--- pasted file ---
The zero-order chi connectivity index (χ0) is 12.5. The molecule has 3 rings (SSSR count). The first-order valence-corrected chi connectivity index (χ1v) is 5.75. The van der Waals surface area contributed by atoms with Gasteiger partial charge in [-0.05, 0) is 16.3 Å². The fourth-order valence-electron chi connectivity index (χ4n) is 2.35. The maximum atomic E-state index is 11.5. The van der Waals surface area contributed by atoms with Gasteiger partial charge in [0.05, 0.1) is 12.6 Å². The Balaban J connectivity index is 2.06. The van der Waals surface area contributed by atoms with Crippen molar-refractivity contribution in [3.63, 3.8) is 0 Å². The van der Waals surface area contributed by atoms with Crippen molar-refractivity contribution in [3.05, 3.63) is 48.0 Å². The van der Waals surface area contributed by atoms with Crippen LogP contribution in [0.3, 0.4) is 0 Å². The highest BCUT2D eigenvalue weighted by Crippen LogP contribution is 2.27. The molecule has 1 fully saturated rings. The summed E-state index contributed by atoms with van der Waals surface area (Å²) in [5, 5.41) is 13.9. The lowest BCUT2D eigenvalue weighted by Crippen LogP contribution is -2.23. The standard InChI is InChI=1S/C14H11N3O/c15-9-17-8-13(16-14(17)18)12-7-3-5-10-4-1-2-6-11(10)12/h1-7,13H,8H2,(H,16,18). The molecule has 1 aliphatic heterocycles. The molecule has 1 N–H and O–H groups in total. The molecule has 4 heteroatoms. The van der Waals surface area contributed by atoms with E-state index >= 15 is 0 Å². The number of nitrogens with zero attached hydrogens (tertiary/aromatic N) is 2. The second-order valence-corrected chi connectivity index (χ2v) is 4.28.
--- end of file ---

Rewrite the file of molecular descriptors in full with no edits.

The zero-order chi connectivity index (χ0) is 12.5. The molecule has 3 rings (SSSR count). The first-order valence-corrected chi connectivity index (χ1v) is 5.75. The van der Waals surface area contributed by atoms with Gasteiger partial charge in [-0.05, 0) is 16.3 Å². The fourth-order valence-electron chi connectivity index (χ4n) is 2.35. The maximum atomic E-state index is 11.5. The van der Waals surface area contributed by atoms with Gasteiger partial charge in [0.05, 0.1) is 12.6 Å². The Balaban J connectivity index is 2.06. The van der Waals surface area contributed by atoms with Crippen molar-refractivity contribution in [3.63, 3.8) is 0 Å². The van der Waals surface area contributed by atoms with Crippen molar-refractivity contribution in [3.05, 3.63) is 48.0 Å². The van der Waals surface area contributed by atoms with Crippen LogP contribution in [0.3, 0.4) is 0 Å². The highest BCUT2D eigenvalue weighted by Crippen LogP contribution is 2.27. The molecule has 1 fully saturated rings. The summed E-state index contributed by atoms with van der Waals surface area (Å²) in [5, 5.41) is 13.9. The lowest BCUT2D eigenvalue weighted by Crippen LogP contribution is -2.23. The standard InChI is InChI=1S/C14H11N3O/c15-9-17-8-13(16-14(17)18)12-7-3-5-10-4-1-2-6-11(10)12/h1-7,13H,8H2,(H,16,18). The molecule has 1 aliphatic heterocycles. The molecule has 1 N–H and O–H groups in total. The molecule has 4 heteroatoms. The van der Waals surface area contributed by atoms with E-state index >= 15 is 0 Å². The number of nitrogens with zero attached hydrogens (tertiary/aromatic N) is 2. The second-order valence-corrected chi connectivity index (χ2v) is 4.28.